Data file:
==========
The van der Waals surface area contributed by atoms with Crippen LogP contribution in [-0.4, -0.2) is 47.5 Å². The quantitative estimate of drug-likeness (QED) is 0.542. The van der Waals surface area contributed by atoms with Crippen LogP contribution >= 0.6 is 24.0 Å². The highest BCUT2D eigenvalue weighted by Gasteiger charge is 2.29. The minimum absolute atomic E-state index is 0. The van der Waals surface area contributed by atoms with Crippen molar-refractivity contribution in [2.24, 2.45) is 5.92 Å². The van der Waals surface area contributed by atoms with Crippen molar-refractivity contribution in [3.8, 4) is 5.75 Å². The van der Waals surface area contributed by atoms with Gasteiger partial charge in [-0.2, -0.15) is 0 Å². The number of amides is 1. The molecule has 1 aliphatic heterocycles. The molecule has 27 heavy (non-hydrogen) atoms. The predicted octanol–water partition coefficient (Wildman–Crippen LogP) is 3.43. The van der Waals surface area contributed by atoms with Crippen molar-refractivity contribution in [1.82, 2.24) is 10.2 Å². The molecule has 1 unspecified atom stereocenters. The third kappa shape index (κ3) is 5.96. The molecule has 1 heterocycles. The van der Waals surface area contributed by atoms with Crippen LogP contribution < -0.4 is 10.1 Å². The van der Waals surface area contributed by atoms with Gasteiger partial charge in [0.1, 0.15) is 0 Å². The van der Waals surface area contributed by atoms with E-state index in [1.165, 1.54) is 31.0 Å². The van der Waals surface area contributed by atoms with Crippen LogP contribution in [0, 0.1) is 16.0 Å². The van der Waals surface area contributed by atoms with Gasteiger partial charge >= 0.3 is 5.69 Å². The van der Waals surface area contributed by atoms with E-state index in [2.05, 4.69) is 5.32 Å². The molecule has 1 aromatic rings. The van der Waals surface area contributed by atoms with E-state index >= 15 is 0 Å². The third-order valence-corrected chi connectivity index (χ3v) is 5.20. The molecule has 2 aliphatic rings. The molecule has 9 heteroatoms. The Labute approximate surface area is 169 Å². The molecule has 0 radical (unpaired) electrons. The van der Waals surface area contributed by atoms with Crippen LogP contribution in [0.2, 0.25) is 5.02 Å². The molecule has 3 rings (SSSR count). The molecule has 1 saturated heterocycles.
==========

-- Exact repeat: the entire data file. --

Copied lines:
The van der Waals surface area contributed by atoms with Crippen LogP contribution in [-0.4, -0.2) is 47.5 Å². The quantitative estimate of drug-likeness (QED) is 0.542. The van der Waals surface area contributed by atoms with Crippen LogP contribution >= 0.6 is 24.0 Å². The highest BCUT2D eigenvalue weighted by Gasteiger charge is 2.29. The minimum absolute atomic E-state index is 0. The van der Waals surface area contributed by atoms with Crippen molar-refractivity contribution in [2.24, 2.45) is 5.92 Å². The van der Waals surface area contributed by atoms with Crippen molar-refractivity contribution in [3.8, 4) is 5.75 Å². The van der Waals surface area contributed by atoms with Gasteiger partial charge in [-0.2, -0.15) is 0 Å². The number of amides is 1. The molecule has 1 aliphatic heterocycles. The molecule has 27 heavy (non-hydrogen) atoms. The predicted octanol–water partition coefficient (Wildman–Crippen LogP) is 3.43. The van der Waals surface area contributed by atoms with Crippen molar-refractivity contribution in [1.82, 2.24) is 10.2 Å². The molecule has 1 unspecified atom stereocenters. The third kappa shape index (κ3) is 5.96. The molecule has 1 heterocycles. The van der Waals surface area contributed by atoms with Crippen LogP contribution < -0.4 is 10.1 Å². The van der Waals surface area contributed by atoms with Gasteiger partial charge in [0.1, 0.15) is 0 Å². The van der Waals surface area contributed by atoms with E-state index in [1.165, 1.54) is 31.0 Å². The van der Waals surface area contributed by atoms with Crippen LogP contribution in [0, 0.1) is 16.0 Å². The van der Waals surface area contributed by atoms with Gasteiger partial charge >= 0.3 is 5.69 Å². The van der Waals surface area contributed by atoms with E-state index in [2.05, 4.69) is 5.32 Å². The molecule has 1 aromatic rings. The van der Waals surface area contributed by atoms with E-state index >= 15 is 0 Å². The third-order valence-corrected chi connectivity index (χ3v) is 5.20. The molecule has 2 aliphatic rings. The molecule has 9 heteroatoms. The Labute approximate surface area is 169 Å². The molecule has 0 radical (unpaired) electrons. The van der Waals surface area contributed by atoms with Crippen LogP contribution in [0.2, 0.25) is 5.02 Å². The molecule has 3 rings (SSSR count). The molecule has 1 saturated heterocycles.